H.R. 2548, the Electrify Africa Act of 2014

H.R. 2548

Electrify Africa Act of 2014

Sponsor
Rep. Ed Royce

Date
May 7, 2014 (113th Congress, 2nd Session)

Staff Contact
Communications

Floor Situation

On Wednesday, May 7, 2014, the House will consider H.R. 2548, the Electrify Africa Act of 2014, under suspension of the rules.  H.R. 2548 was introduced on June 27, 2013 by Rep. Ed Royce (R-CA) and was referred to the House Foreign Affairs Committee and the House Financial Services Committee.  The bill was marked up by the Foreign Affairs Committee on February 27, 2014 and was ordered reported, as amended, by unanimous consent.[1]  The bill was discharged by the Financial Services Committee.

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[1] Committee Report 113-433, Park I.

Bill Summary

H.R. 2548 sets forth a comprehensive U.S. policy “to encourage the efforts of countries in sub-Saharan Africa to develop an appropriate mix of power solutions, including renewable energy, for more broadly distributed electricity access in order to support poverty reduction, promote development outcomes, and drive economic growth.”[1]  The bill directs the President to establish a multiyear strategy for achieving these policy goals.  The President must report to Congress on the strategy within 180 days of the bill’s enactment.  H.R. 2548 directs the U.S. to leverage the support of international bodies and describes several ways the U.S. can assist public and private organizations seeking to expand electricity to the region, including USAID, U.S. Trade and Development Agency and the Overseas Private Investment Corporation (OPIC).  The bill directs OPIC to prioritize investment in electricity in Africa and increases oversight of the agency through the creation of an Inspector General, new demands for transparency, and the creation of a bipartisan Board, while reauthorizing the agency for three years.  H.R. 2548 requires the President to report to Congress within three years of the bill’s enactment on the progress in achieving these policy goals.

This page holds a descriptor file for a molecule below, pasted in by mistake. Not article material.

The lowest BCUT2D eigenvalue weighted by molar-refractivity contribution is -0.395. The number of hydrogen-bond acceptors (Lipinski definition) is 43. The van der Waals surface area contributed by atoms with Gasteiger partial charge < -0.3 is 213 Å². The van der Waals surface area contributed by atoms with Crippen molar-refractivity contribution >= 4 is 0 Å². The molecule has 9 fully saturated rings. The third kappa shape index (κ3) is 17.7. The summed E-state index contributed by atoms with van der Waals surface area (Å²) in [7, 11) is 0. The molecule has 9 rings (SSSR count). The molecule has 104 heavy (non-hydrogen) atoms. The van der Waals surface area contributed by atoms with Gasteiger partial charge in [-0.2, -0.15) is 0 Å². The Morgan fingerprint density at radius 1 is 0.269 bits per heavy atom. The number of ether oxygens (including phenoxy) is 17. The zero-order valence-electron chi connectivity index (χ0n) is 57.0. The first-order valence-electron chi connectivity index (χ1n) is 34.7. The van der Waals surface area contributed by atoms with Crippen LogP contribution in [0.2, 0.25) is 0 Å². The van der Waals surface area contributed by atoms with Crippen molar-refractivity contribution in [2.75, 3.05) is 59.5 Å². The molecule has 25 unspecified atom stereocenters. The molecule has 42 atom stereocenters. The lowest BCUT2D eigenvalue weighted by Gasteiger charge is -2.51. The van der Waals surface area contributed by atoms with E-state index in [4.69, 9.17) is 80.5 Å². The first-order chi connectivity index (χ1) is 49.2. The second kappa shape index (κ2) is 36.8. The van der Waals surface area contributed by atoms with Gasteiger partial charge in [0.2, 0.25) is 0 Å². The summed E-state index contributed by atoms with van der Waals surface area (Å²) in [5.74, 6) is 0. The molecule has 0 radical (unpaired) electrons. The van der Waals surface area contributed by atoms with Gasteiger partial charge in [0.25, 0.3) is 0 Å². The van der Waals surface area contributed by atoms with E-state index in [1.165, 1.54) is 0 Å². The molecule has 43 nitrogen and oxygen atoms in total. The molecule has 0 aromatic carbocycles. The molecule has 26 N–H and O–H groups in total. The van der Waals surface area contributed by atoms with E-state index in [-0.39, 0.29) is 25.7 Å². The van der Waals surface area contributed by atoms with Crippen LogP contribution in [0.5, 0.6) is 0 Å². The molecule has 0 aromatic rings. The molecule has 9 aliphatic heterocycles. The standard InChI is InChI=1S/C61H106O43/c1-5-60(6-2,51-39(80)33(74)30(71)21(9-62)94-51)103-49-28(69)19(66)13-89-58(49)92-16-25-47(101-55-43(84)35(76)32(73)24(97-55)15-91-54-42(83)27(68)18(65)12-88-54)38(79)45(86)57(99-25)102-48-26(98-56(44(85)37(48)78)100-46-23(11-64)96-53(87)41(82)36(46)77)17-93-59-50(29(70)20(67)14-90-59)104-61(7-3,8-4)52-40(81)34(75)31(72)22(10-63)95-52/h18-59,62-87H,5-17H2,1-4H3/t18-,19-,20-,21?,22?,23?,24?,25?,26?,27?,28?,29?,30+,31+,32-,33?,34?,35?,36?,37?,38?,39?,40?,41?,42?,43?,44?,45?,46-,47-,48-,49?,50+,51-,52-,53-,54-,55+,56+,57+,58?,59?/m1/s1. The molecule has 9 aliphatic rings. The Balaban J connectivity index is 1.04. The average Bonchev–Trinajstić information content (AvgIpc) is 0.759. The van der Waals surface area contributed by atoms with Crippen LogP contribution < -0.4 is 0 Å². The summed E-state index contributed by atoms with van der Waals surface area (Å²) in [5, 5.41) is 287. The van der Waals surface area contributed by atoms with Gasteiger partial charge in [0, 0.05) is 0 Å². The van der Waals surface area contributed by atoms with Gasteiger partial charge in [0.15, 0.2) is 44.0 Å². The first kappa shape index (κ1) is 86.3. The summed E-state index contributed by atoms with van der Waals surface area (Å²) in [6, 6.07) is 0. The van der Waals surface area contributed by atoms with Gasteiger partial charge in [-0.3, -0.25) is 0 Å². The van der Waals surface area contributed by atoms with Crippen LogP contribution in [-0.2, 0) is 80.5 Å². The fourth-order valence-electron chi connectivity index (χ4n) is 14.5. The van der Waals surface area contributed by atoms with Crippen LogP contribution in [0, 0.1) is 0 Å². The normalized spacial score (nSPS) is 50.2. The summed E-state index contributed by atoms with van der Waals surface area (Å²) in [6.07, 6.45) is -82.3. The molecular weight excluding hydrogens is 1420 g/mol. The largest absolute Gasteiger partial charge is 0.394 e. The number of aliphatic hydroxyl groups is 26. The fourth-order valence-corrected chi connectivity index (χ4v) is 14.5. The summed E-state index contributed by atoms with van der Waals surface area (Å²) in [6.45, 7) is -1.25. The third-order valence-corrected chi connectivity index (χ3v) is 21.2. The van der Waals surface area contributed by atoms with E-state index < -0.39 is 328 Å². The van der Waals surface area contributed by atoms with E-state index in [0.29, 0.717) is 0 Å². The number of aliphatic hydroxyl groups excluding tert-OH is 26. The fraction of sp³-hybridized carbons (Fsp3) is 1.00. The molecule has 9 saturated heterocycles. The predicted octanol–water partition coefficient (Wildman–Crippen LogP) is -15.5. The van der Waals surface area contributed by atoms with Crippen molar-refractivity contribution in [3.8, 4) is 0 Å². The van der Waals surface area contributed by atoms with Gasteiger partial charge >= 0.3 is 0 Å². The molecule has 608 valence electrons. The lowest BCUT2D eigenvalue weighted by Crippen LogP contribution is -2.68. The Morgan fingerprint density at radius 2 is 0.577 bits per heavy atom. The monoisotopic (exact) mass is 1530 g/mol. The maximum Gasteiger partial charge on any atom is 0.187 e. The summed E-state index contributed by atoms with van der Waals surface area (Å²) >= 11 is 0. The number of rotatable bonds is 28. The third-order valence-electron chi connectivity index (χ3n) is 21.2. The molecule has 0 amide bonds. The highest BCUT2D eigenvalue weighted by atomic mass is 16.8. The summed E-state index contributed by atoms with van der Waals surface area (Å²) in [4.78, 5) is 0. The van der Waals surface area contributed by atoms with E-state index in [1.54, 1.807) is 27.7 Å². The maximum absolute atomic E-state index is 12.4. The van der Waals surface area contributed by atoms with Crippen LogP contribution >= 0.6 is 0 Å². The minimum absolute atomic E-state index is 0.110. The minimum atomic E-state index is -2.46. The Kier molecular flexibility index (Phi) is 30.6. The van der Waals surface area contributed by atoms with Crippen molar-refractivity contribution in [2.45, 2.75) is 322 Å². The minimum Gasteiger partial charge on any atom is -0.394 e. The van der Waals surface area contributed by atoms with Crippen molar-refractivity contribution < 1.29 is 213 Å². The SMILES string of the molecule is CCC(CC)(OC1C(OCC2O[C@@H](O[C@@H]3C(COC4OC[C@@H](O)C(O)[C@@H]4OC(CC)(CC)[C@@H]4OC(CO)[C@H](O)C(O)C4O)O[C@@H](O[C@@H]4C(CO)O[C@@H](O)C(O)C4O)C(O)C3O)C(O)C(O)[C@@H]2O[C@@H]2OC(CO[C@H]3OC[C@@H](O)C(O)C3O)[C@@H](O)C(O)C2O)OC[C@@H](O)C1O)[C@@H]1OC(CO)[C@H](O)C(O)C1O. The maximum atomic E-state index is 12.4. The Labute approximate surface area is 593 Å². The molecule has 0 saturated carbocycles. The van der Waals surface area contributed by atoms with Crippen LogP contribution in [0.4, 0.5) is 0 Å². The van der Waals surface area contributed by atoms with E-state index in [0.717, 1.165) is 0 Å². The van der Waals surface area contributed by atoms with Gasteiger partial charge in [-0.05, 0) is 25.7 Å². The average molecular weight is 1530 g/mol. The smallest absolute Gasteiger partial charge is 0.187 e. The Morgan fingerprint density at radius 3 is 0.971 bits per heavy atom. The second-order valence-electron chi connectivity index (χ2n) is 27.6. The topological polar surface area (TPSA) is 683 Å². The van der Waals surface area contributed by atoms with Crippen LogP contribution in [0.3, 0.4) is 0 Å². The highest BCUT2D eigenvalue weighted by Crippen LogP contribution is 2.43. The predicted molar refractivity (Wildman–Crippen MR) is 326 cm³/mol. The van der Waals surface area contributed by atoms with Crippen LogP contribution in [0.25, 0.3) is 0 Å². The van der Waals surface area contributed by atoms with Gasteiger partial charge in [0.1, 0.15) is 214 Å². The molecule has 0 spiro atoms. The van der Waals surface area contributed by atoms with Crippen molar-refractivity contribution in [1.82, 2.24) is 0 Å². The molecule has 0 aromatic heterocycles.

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[1] Id. at 7.

Background

Nearly 600 million people in sub-Saharan Africa lack access to electricity, resulting in economic challenges and dangerous health conditions.[1]  Although special trade preferences give African countries liberal access to U.S. markets, many sub-Saharan African nations are unable to meaningfully participate because of the lack of electricity makes the cost of doing business too high.[2]  They are also unable to use electronic goods like computers and cell phones. Due to a lack of electricity, vaccines cannot be properly stored and doctors cannot use certain life-saving technology.  Individuals who lack access to electricity cannot refrigerate food resulting them to farm only for subsistence and their families often use highly flammable sources for cooking and lighting.[3]  More than 3 million people in this region are killed from indoor air pollution annually, greater than AIDS and malaria combined. H.R. 2548 establishes a comprehensive strategy for addressing these issues, which should also benefit U.S. businesses looking to export to Africa’s growing economies

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[1] Id.
[2] Id. at 7-8
[3] Id. at 8

Cost

According to the CBO, implementing H.R. 2548 would save $86 million over the 2014-2019 period.  The bill would not affect direct spending or revenues.

Additional Information

For questions or further information contact the GOP Conference at 5-5107.